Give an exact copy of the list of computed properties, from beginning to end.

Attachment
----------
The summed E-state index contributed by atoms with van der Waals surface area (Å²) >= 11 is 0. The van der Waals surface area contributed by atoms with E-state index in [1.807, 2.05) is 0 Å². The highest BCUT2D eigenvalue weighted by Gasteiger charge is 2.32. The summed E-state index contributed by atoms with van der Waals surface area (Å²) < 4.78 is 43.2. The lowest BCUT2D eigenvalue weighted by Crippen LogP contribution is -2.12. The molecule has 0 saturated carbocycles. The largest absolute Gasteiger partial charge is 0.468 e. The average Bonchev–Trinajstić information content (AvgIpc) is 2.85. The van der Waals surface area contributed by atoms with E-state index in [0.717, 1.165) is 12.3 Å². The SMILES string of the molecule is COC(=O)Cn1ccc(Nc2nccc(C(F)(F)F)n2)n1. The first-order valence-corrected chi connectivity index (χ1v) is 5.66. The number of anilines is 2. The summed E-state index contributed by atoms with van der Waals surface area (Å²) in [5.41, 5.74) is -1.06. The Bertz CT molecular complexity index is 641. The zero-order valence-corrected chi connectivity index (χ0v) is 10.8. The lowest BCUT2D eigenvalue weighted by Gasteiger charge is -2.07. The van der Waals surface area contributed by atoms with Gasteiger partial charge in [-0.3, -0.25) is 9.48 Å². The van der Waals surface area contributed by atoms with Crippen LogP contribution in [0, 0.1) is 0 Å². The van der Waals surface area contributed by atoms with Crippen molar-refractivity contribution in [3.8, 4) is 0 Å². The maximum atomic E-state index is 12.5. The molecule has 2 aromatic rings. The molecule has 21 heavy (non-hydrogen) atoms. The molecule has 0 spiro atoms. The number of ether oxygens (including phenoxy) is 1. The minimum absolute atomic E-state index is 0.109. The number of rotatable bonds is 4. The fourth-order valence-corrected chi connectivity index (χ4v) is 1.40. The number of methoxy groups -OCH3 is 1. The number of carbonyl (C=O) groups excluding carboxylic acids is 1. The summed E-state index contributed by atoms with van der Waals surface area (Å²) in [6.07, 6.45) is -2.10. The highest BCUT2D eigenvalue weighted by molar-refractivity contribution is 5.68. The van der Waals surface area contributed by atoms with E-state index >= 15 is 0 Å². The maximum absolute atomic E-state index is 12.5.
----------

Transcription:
The summed E-state index contributed by atoms with van der Waals surface area (Å²) >= 11 is 0. The van der Waals surface area contributed by atoms with E-state index in [1.807, 2.05) is 0 Å². The highest BCUT2D eigenvalue weighted by Gasteiger charge is 2.32. The summed E-state index contributed by atoms with van der Waals surface area (Å²) < 4.78 is 43.2. The lowest BCUT2D eigenvalue weighted by Crippen LogP contribution is -2.12. The molecule has 0 saturated carbocycles. The largest absolute Gasteiger partial charge is 0.468 e. The average Bonchev–Trinajstić information content (AvgIpc) is 2.85. The van der Waals surface area contributed by atoms with E-state index in [0.717, 1.165) is 12.3 Å². The SMILES string of the molecule is COC(=O)Cn1ccc(Nc2nccc(C(F)(F)F)n2)n1. The first-order valence-corrected chi connectivity index (χ1v) is 5.66. The number of anilines is 2. The summed E-state index contributed by atoms with van der Waals surface area (Å²) in [5.41, 5.74) is -1.06. The Bertz CT molecular complexity index is 641. The zero-order valence-corrected chi connectivity index (χ0v) is 10.8. The lowest BCUT2D eigenvalue weighted by Gasteiger charge is -2.07. The van der Waals surface area contributed by atoms with Gasteiger partial charge in [-0.3, -0.25) is 9.48 Å². The van der Waals surface area contributed by atoms with Crippen LogP contribution in [0, 0.1) is 0 Å². The van der Waals surface area contributed by atoms with Crippen molar-refractivity contribution in [3.8, 4) is 0 Å². The maximum atomic E-state index is 12.5. The molecule has 2 aromatic rings. The molecule has 21 heavy (non-hydrogen) atoms. The molecule has 0 spiro atoms. The number of ether oxygens (including phenoxy) is 1. The minimum absolute atomic E-state index is 0.109. The number of rotatable bonds is 4. The fourth-order valence-corrected chi connectivity index (χ4v) is 1.40. The number of methoxy groups -OCH3 is 1. The number of carbonyl (C=O) groups excluding carboxylic acids is 1. The summed E-state index contributed by atoms with van der Waals surface area (Å²) in [6.07, 6.45) is -2.10. The highest BCUT2D eigenvalue weighted by molar-refractivity contribution is 5.68. The van der Waals surface area contributed by atoms with E-state index >= 15 is 0 Å². The maximum absolute atomic E-state index is 12.5.